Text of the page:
Comment 330: I strongly agree with "in the world, 'the lack of perfection,'
is neither pro for or against God."

Comment 351: I strongly disagree with the commenter asking if an intelligent
mind created everything, why wait billions of years to create something?
This statement ignores the point that God has no beginning or end. Time is
irrelevant to such a being.

* * * * * * * * * *

Did you notice many of the commenters are professionals at the top of their
fields? Google some of their names and see who they are.

* Matthew Carnicelli Literary Management, handled books by Hillary Clinton
and Al Gore, for example.
* Chris Faulconer 21st Century Mystery School
* Daniel Polowetzky RN doing bio research at Mt. Sinai Medical
* Charles Tillinghast MSNBC exec
* Robert L. Blackburn Computer Science Author
* Glenn Ward M.D., Surgeon
* John Schertzer, New School poet
* Philip Jarrett, Actor
* J. Patrick McGrail, Telecommunications Professor
* Richard Mendales, Law Professor
* David Morris,Writer and scholar
* William Grassie, Founder of Metanexus Institute on Religion and Science
* T. Joyner Drolsum - Author

It is fascinating to see the blog responses to Mr. Fish's article on the
topic of theodicy. I found the article to be the usual presentation of case
studies that present both sides of the atheist-theist argument. mentions
someone (Bart Ehrman) leaving his religious beliefs for the philosophy of
agnosticism, and juxtaposed to that transition, another person (Antony Flew)
leaves atheism for a religious-based theist belief. The mixture of such paths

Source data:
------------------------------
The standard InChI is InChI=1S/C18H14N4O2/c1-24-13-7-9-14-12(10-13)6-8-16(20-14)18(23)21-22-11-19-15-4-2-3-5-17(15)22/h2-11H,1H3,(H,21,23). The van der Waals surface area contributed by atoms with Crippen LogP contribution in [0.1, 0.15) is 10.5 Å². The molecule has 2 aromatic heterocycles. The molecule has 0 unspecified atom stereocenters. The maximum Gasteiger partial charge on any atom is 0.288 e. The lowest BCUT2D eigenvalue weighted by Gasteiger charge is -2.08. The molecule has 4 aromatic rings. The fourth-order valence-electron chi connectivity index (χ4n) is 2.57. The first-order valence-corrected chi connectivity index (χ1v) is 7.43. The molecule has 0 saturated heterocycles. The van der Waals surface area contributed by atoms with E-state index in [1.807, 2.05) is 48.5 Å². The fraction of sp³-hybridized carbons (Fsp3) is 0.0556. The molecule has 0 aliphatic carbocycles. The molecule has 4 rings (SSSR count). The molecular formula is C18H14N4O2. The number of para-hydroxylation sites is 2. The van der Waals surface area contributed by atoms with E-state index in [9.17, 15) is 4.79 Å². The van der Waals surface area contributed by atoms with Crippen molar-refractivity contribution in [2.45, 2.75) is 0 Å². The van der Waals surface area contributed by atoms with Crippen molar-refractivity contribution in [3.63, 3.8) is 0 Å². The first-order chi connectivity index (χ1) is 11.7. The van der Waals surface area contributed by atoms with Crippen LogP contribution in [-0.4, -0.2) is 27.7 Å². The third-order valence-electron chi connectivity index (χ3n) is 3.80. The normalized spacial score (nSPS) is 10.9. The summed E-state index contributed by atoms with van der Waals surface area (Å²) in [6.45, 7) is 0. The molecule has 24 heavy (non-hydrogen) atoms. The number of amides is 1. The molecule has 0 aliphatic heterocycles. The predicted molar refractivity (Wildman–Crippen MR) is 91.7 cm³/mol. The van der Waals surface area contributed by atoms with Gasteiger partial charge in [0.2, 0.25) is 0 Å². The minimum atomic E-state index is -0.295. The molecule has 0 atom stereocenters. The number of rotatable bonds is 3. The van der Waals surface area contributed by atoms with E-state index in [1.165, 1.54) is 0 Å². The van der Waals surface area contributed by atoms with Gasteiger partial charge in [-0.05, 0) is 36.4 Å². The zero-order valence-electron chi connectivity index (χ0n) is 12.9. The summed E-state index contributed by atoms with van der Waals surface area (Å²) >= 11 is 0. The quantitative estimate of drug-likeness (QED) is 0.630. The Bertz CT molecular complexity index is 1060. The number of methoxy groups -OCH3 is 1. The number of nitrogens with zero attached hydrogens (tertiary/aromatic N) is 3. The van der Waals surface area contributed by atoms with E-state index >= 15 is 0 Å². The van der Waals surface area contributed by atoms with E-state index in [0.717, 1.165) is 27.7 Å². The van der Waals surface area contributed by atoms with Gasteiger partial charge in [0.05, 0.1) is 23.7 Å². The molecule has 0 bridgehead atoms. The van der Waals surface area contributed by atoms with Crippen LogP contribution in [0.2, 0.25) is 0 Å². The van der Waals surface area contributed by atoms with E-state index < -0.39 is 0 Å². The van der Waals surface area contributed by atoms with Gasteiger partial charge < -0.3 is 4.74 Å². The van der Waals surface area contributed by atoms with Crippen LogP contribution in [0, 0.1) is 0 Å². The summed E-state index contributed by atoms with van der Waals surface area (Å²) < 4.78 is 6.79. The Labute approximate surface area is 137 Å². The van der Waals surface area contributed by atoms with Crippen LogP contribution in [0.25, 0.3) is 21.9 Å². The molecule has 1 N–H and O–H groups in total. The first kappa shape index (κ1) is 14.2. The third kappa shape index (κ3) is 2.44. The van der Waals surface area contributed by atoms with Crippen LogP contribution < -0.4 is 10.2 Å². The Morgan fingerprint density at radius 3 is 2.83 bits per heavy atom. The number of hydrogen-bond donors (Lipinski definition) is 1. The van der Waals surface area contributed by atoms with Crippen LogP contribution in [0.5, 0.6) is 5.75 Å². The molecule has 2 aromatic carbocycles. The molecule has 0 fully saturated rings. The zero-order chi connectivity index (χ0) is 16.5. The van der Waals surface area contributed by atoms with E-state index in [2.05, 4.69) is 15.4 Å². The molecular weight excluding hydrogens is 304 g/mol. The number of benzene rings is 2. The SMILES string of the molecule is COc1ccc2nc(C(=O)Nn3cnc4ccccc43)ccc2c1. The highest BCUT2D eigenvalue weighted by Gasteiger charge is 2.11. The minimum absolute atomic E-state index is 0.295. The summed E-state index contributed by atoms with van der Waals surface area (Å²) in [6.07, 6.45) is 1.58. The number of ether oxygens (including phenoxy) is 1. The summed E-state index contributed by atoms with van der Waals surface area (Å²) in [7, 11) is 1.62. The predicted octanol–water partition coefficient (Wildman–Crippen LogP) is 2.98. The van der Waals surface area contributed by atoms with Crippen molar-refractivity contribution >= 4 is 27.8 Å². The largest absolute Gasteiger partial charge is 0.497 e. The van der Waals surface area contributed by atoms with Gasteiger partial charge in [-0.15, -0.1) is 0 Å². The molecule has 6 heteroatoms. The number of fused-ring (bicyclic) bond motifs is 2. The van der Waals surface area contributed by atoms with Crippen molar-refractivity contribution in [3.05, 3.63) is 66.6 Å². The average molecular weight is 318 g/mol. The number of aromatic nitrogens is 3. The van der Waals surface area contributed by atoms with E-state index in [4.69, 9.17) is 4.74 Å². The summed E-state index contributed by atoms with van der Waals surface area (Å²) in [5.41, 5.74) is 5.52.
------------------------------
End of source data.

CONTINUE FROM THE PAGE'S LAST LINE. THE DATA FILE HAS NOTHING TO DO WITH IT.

in an opinion article certainly raises the ire of 'believers' on both sides
of the aisle. The belief systems of both atheism (materialism) and theism
have such a large chasm between them, it's remarkable and astonishing that
at least these two individuals have made the difficult crossing. That, in
and of itself, is enough to grab the attention of so many and challenges
the internal beliefs that each clings to. So, why such heated postings by
commenters? I truly think a lot of the comments stem from individuals feeling
they're being told they're wrong for believing the way they do; even foolish
for doing so. And, even worse, they may be able to be 'converted' to the
other belief!

Still, what is a person to do in postulating the whole idea of theodicy?
I think much of it goes back to the overall study of ontology. Does God truly
exist? And if so, what is the relationship of that Being to the order in
which we find ourselves? I liken it to the chicken and egg scenario. Which
came first the Being who created everything? Or did everything else create
the Being? Certainly the arguments have and continue to be presented by both
sides, and both hold validity to a great extent. But, since the mathematical
induction (if true for 1, it's true for n+1) cannot be proved by either side,
here we sit, resting once again on our faith in whichever process we believe
to be valid.

Aah, it's great to live in a free open society discussing these things! Or
is this another kind of, dare I say it, 'free will' at work?!